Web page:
While it may not get as much attention as some of the hot button political cases the U.S. Supreme Court will handle, the Court’s June 3 decision in Van Buren v. United States will have lasting implications as courts continue to determine the boundaries of the Computer Fraud and Abuse Act.  The Van Buren decision will make life a little harder for prosecutors.

The Computer Fraud and Abuse Act, as the title suggests, is a piece of federal legislation aimed at curbing hacking.  In a very general sense, it prohibits two types of conduct. In the first instance, it subjects to criminal (and civil) liability anyone who “intentionally accesses a computer without authorization.”   But it also imposes liability on anyone who “exceeds authorized access.”  Again, in a general sense the first part of the statute encompasses the traditional hacker who finds a way into a computer system.  The second part is a little more complicated, as it recognizes that initial access was permitted.  The question in that circumstance then is how do we determine whether the person exceeded the authorized access?

Van Buren was a Georgia police sergeant who used his patrol-car computer to access a law enforcement database to retrieve information about a particular license plate number in exchange for a bribe.  Van Buren didn’t realize that he was part of an FBI sting operation, and he was charged with violating the CFAA.  The prosecutors contended Van Buren exceeded his authorized access because in sharing the information with the bribe payer, he violated policy by using the information for his personal use.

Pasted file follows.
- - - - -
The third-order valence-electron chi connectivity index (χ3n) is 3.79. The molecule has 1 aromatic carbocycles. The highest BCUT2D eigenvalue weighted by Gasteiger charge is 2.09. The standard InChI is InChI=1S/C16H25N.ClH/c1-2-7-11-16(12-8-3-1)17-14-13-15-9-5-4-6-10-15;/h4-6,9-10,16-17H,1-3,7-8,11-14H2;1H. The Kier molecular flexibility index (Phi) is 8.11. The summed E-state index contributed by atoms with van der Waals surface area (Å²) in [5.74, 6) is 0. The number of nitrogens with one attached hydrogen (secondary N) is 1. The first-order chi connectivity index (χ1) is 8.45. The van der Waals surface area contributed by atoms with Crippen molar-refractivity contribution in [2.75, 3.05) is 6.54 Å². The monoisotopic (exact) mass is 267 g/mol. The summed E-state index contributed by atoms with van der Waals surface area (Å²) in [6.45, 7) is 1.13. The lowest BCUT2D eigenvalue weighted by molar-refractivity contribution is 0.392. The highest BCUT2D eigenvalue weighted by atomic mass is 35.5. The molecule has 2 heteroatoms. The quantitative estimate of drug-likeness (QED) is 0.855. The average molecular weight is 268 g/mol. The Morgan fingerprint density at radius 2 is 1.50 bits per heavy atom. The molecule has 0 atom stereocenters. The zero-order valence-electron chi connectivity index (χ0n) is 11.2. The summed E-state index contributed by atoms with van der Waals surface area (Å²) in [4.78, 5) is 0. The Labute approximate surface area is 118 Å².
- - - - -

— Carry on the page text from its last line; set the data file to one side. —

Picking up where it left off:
Van Buren argued that this interpretation was too broad.  The CFAA’s focus is on the access to the data, not the ultimate use of the data.  Van Buren argued that the data he accessed was data which he was authorized to access and that ended the inquiry. What he did with the data was not relevant for purposes of the CFAA.

The Supreme Court, in an opinion authored Justice Barrett, agreed with Van Buren.  In its reading of the statute’s plain language, it determined that a person exceeds authorization only when that person initially accesses the computer with authorization, but then accesses areas in the computer – such as files, folders, or databases – to which the authorized access doesn’t extend.  It does not cover people like Van Buren, who had improper motives for obtaining information that was otherwise available to them.

In Van Buren’s case, there was no dispute that he was authorized to access the license number data base.  To allow him to be charged under the CFAA for a use of the information that violated Department policy would in essence allow the Department to amend the U.S. Criminal Code.  The Supreme Court was not willing to go there.

Whether one agrees or disagrees with the decision, it provides some needed clarity on a question that has divided federal courts for some time.  And if Congress doesn’t like it, they can amend the CFAA to broaden its scope.  But for now, we can rest assured that “access” means “access” and not “use.”